Bixby Developer Center

Guides
References

Utilizing Library Capsules

Bixby's development environment includes a set of library capsules that you can import to provide extended functionality. Using Bixby's libraries lets your capsule handle complex data types, understand more complicated natural language references, and access device features. Library capsules give you the ability to:

And much more. Library capsules always provide new concepts for use in your capsules; depending on their functionality, they might also provide actions, dialog, and training.

Using Capsules

To use a library capsule, it must be imported. In your capsule.bxb file, include an import statement in the capsule-imports block that specifies an alias with the as key and the currently recommended version of the capsule with the version key. (The current version is always given on the library capsule versions list; see Importing Capsule Versions for more information.)

capsule {
capsule-imports {
import (viv.time) {
as (time) version (3.6.6)
}
}
}

After importing viv.time, you can use concepts and actions defined by the library capsule. To access them, use the namespace prefix specified by the as key when referring to them: in this example, time.Date, time.DateInterval, and so on. A hotel reservation structure with a property indicating the date range for the reservation could use time.DateInterval for that property type:

structure (Reservation) {
description (A hotel reservation)
property (hotel) {
type (Hotel)
min (Required)
}
property (numberOfGuests) {
type (NumberOfGuests)
min (Required)
}
property (dateInterval) {
type (time.DateInterval)
min (Required)
}
}

While you can use concepts in library capsules directly, it's good practice to create new concepts in your capsule and assign them roles of library concepts. In addition to letting you give concepts names more specific to your use case when appropriate, this also gives your use of the library concept a level of abstraction. The Space Resorts sample capsule uses its own DateInterval concept which is simply given a role-of the corresponding concept in the DateTime library:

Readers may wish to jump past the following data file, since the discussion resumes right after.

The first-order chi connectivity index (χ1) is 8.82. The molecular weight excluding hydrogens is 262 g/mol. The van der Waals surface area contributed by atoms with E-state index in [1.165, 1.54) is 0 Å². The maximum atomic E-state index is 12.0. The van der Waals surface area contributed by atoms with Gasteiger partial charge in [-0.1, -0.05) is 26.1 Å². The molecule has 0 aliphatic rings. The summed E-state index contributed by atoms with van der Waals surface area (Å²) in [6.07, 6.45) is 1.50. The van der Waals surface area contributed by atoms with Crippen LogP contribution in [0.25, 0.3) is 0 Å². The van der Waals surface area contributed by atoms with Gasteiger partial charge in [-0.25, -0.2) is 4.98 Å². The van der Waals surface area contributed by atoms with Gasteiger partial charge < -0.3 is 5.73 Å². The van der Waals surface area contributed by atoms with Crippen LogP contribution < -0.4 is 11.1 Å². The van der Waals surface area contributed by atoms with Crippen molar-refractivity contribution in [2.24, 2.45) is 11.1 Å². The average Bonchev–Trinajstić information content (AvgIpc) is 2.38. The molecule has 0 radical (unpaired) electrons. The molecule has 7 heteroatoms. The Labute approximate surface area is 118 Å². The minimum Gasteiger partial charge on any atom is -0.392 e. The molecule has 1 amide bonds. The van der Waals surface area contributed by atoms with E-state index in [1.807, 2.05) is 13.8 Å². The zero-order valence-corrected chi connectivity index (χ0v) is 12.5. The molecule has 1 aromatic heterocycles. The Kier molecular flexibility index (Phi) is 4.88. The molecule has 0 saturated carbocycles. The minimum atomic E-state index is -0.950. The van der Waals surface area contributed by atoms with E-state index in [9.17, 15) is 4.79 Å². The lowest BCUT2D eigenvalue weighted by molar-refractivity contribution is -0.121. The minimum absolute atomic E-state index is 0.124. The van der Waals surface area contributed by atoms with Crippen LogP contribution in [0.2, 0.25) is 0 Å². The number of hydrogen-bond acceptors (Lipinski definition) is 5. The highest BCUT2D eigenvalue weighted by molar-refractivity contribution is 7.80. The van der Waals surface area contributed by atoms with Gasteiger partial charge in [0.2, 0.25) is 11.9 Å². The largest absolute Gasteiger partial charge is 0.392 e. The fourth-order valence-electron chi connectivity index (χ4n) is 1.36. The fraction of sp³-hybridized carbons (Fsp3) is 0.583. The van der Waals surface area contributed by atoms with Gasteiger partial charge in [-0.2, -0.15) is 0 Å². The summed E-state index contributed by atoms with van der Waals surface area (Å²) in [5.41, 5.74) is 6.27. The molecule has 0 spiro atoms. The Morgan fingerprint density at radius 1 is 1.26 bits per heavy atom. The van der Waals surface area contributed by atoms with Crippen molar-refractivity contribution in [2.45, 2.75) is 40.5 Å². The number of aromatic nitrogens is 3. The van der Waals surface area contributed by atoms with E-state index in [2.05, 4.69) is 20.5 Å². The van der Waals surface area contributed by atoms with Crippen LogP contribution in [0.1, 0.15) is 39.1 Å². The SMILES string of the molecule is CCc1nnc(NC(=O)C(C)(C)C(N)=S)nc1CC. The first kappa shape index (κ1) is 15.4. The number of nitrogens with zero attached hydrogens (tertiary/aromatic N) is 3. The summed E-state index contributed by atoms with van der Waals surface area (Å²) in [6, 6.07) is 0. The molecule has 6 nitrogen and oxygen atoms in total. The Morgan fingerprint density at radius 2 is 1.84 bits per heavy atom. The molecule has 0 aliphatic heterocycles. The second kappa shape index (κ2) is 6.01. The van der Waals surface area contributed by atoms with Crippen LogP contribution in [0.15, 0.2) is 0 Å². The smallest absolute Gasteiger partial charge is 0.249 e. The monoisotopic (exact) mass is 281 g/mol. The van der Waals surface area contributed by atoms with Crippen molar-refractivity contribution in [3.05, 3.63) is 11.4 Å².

structure (DateInterval) {
role-of (time.DateInterval)
}

View master on GitHub

Space Resorts uses this in the Item structure, which is similar to the example Reservation model shown above. This is just like any other structure in Bixby's modeling language.

structure (Item) {
description (A pod reservation)
property (pod) {
type (HabitatPod)
min (Required)
}
property (spaceResort) {
type (SpaceResort)
}
property (numberOfAstronauts) {
type (NumberOfAstronauts)
min (Required)
visibility (Private)
}
property (dateInterval) {
type (DateInterval)
min (Required)
visibility (Private)
}
features {
transient
}
}

View master on GitHub

By using its own DateInterval rather than referring directly to time.DateInterval, a future version of the Space Resorts capsule could extend the library concept and add new properties, or even replace it with an entirely custom DateInterval model.

Extending time.DateInterval would look very similar to the previous example with role-of, simply using the extends keyword instead:

structure (DateInterval) {
extends (time.DateInterval)
}

By extending the concept, you could add your own properties to it, such as a length of stay that could be populated with a separate action via lazy-source and stored with the viv.time.PeriodDays primitive (used in the viv.time.Period structure).

structure (DateInterval) {
extends (time.DateInterval)
property (length) {
type (time.PeriodDays)
lazy-source (CalculatePeriod)
}
}

This specific example might not be that useful in practice, but it's broadly applicable to any other concept in a library capsule. Consult the documentation for individual library capsules for descriptions of concepts those library capsules include.

Note

Capsules import their own dependencies; your capsule does not need to import these separately.